The results of Dr. O’Keefe’s recent study confirm and extend the findings of a study done decades ago by Dr. R. James Barnard at UCLA. Dr. Barnard and colleagues looked at changes in the amount of secondary bile acids in the stools of people who came to the Pritikin Longevity Center. Prior to attending Pritikin, 11 female subjects kept a 3-day food diary. One year after attending Pritikin, they filled out another 3-day food diary.The diaries showed that these women did a pretty good job of sticking with the largely unprocessed plant-based diet. According to their diet diaries, they maintained calorie intake at a slightly higher level (7% more on average) than while staying at Pritikin Center, but still significantly lower (by 34%) than their pre-Pritikin diaries. Their diets prior to their stay at the Pritikin Center contained 34% fat and 360mg of cholesterol or close to typical American diet norms at that time. Post-Pritikin, at one-year follow-up, calories from fat averaged only 14% of energy intake and daily dietary cholesterol intake dropped to only 88 mg. Fecal secondary bile acids were also significantly lower after attending Pritikin and these lower levels were also observed a year later. Not surprisingly, serum cholesterol levels were significantly lower at end of their 3 weeks at the Pritikin Longevity Center. But perhaps more importantly, their serum cholesterol levels were also lower a year later while following the diet at home, confirming that the subjects were likely still largely complying with a largely plant-based diet far lower in saturated fat and cholesterol than a typical American diet. These results suggested that switching from a typical American diet high in animal fat and cholesterol and low in fiber to a low-fat, high-fiber diet largely plant-based diet can reduce the excretion of secondary bile acids which are increasingly thought to be involved in the promotion of colon cancer (2).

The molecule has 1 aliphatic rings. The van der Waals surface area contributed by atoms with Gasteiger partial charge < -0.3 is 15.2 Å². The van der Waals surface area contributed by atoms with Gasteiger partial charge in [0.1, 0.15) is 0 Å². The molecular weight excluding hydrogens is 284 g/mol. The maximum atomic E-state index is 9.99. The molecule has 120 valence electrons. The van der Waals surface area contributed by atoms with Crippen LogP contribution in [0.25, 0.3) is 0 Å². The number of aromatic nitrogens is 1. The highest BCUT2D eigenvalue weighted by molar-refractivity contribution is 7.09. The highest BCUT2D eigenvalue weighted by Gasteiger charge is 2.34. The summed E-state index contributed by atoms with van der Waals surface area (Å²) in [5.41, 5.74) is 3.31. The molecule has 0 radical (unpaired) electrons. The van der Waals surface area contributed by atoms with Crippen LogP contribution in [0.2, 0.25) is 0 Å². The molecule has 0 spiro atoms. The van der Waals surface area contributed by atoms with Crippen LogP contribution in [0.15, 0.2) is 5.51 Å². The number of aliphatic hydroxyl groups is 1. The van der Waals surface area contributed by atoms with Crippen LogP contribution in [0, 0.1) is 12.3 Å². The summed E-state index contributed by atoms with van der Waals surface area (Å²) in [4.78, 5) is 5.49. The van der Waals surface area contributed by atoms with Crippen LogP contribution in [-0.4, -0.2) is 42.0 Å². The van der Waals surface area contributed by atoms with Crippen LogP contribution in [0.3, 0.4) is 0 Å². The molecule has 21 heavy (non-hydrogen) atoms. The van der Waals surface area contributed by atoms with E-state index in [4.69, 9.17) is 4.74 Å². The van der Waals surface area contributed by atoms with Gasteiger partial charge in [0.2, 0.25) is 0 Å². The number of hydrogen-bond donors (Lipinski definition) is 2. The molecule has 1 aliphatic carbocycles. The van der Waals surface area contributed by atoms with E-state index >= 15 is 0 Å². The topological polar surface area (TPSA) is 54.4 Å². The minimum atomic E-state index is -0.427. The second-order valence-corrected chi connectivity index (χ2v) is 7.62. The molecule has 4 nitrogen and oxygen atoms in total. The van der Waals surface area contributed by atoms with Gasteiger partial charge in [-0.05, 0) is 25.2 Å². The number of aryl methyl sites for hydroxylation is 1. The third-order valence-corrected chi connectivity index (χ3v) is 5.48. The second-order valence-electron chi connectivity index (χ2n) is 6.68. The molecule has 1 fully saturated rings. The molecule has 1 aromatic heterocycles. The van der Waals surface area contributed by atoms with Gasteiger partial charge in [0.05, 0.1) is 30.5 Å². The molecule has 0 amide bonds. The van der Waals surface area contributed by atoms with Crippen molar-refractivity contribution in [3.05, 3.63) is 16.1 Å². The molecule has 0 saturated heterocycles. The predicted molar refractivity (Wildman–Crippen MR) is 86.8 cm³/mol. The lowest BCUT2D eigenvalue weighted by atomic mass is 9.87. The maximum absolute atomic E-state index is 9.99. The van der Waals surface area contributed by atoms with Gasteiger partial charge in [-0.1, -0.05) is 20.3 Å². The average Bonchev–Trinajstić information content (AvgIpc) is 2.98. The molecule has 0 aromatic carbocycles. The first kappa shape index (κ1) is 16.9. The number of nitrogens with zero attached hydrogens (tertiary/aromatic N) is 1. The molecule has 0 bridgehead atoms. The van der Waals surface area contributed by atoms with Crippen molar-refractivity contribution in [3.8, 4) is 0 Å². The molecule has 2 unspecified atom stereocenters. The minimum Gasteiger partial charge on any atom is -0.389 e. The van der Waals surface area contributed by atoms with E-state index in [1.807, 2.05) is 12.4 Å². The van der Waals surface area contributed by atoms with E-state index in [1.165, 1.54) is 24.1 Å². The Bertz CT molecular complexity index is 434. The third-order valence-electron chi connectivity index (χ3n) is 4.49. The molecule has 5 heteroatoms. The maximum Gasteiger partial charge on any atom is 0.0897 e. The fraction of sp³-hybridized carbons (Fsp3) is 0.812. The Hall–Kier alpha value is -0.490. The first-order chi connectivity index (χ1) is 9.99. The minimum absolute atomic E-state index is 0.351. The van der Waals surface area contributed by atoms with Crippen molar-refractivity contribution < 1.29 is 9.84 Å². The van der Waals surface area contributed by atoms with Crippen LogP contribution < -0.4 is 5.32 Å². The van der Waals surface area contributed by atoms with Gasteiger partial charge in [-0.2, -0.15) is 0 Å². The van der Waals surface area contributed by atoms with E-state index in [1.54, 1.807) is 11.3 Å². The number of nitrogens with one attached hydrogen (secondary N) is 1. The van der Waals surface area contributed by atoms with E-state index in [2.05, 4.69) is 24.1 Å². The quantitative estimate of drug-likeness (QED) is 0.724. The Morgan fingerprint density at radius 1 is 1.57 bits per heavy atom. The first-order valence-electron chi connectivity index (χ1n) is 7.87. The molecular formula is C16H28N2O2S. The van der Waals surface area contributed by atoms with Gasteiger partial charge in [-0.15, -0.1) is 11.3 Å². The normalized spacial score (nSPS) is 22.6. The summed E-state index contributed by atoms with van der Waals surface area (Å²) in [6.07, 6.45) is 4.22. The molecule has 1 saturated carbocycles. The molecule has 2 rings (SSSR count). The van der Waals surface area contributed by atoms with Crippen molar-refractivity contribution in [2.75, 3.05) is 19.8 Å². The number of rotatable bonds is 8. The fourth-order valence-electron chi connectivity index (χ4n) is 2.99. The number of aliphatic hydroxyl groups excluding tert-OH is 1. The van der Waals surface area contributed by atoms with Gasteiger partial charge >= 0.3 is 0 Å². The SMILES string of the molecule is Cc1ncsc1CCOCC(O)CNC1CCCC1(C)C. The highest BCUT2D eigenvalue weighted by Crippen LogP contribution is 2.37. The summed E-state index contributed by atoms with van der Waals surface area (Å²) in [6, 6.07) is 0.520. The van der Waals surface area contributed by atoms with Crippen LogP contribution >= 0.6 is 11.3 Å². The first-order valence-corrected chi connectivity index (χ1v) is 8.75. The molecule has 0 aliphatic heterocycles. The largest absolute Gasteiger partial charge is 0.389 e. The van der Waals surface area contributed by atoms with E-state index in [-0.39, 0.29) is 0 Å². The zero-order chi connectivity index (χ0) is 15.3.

Bottom Line: The results of these two studies show that if Americans switch from their typical modern diets and stick with a diet that is far lower in fatty animal products and cholesterol and composed largely of whole grains, vegetables, and fruits, then they will dramatically alter the microbiota of their colons and reduce the inflammation and other chemical changes that promote colon cancer.
Most people know that a pink ribbon signifies breast cancer awareness, but do you know what the blue ribbon stands for? Colorectal cancer awareness, and since March is officially designated Colorectal Cancer Awareness Month, it’s a time when we spread the word about how to lower your risk for the disease, including preventive screening options.
Dr. Fletcher points out a worrisome trend: The incidence of younger people being diagnosed with colorectal cancer has risen. “Colorectal cancer has been increasing in incidence, particularly in younger individuals less than 50, since the 1990s,” he states, adding that the “why” remains a mystery. “The exact reason for this increase is unknown, although there’s some suspicion that it has to do with our generally unhealthy American diets. In areas of the world where people eat differently, in particular less processed foods, this upward trend hasn’t been seen,” explains Dr. Fletcher.
Disease risk factors are usually broken up into two categories — those things you can change and those you cannot. “For instance,” shares Dr. Fletcher, “you are unable to change your genetic predisposition to colorectal cancer if you have a strong family history, or if you have other diseases, such as inflammatory bowel disease, that increase your risk for colorectal cancer. You also cannot change the increased risk of getting the disease as you age.” He goes on to share that men are at higher risk for colorectal cancer than women, and white and black individuals are diagnosed with colorectal cancer more frequently than other racial groups.
Dr. Fletcher notes however, that there are quite a few important risk factors that individuals do have control over that impact their risk, including their weight — obesity is a major risk factor — an unhealthy diet, lack of physical exercise, tobacco use and significant alcohol consumption. “These modifiable risk factors are within people’s power to alter,” he says. “For example, diet changes we advise are increasing your fiber intake, steering clear of processed foods, lowering the amount of fat consumed, and eating plenty of fruits and vegetables.”